Opinion letters are one of the most effective and efficient ways of providing meaningful guidance to the public and afford incentives to employers who conscientiously undertake efforts to understand and comply with the law. (22) Opinion letters benefit both employers and workers by providing important assurance regarding how to satisfy statutory and regulatory requirements. (23) in the event that an employer is not in compliance, opinion letters might serve to provide instructions on how employers can adjust course and come into compliance. (24) As noted above, opinion letters also provide a liability shield whereby employers who receive an opinion letter can assert a good faith defense against liability. (25) In fact, the law provides that any purported violation of the FLSA's minimum wage and overtime requirements can be excused if the employer relied in good faith upon "any written administrative regulation, order, ruling, approval, or interpretation" provided to the particular employer by WHD. (26) Moreover, opinion letters often aid courts and practitioners by providing a legal roadmap--directions from the agency charged with construing and enforcing the law regarding its conclusion about how the law applies. (27) Opinion letters thereby can promote uniformity and consistency in the application of the law and regulations to new situations and contexts, especially in the wage and hour arena. (28) In addition, the FLSA is often described as a textbook example of an anachronistic statute that was passed before World War II, which effectuated technological and demographic transformations in the American economy. (29) Opinion letters helped account for these broad changes and provide topical guidance regarding the modern economy and workforce. (30) Some lesser-known benefits of opinion letters are that they have helped to ensure that certain programs comply with applicable laws, including employment programs benefiting military service members and tax programs benefitting underprivileged communities. (31) They have likewise helped the regulated community comply with relevant labor and employment laws and have also helped clarify the scope and breadth of religious liberty in recent years. (32)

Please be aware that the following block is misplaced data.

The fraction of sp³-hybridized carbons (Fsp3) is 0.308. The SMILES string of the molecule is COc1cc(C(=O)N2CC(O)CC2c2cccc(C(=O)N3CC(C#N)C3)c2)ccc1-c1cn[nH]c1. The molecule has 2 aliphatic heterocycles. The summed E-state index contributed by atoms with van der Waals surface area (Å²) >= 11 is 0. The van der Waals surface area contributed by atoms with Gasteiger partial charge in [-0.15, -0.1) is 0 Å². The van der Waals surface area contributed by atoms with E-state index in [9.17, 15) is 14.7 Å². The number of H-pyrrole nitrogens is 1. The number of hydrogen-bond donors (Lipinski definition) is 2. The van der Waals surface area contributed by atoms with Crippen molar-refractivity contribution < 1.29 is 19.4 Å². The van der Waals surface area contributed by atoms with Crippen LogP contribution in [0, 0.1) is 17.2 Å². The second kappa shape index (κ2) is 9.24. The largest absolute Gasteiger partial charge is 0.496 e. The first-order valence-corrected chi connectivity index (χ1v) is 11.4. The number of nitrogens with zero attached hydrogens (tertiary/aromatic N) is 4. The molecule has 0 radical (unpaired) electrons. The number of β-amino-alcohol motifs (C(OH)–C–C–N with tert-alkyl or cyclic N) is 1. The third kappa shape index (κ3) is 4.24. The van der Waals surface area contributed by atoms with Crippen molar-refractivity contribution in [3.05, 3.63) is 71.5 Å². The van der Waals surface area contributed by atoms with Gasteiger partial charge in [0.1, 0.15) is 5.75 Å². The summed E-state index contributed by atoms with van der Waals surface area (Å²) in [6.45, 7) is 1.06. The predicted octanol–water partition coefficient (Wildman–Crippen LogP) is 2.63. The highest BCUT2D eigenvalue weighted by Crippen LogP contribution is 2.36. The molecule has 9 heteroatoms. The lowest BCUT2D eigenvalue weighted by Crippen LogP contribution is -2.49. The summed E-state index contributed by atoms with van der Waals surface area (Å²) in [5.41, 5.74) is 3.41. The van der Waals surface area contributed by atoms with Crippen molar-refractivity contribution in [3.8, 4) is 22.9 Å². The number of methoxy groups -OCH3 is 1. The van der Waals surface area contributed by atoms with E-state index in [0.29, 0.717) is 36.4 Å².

Meanwhile, critics argue that opinion letters largely serve employers' interests, predominantly because those letters provide employers with a good faith defense. (33) Opponents of opinion letters often refer to them as "get out of jail free cards" because the agency will not necessarily initiate enforcement proceedings on that issue against a company with a favorable letter. (34) Critics further contend that opinion letters could burden federal agencies' resources by creating "a cottage industry" of parties wanting agencies to weigh in on disputes. (35) These arguments are wrong. Opinion letters do not purport to change the law--they seek to clarify it. And clarifying the law as written cannot promote violations of the law. Furthermore, because opinion letters are the most efficient and direct means of providing guidance, they are a great use of agency resources.

This Article argues that opinion letters are highly beneficial for courts, employers, workers or employees, unions, trade groups, practitioners, individuals, and the public at large. This Article largely focuses on WHD opinion letters because they furnish a helpful lens through which to examine the value of opinion letters and have been a reliable resource since the 1940s. However, this Article also discusses the value of opinion letters issued by other federal agencies and by some state agencies. Part II of this Article discusses the background of the opinion letters, including their history and purpose. Specifically, it highlights the history of the Portal-to-Portal Act, an emergency statute enacted to curb out-of-control...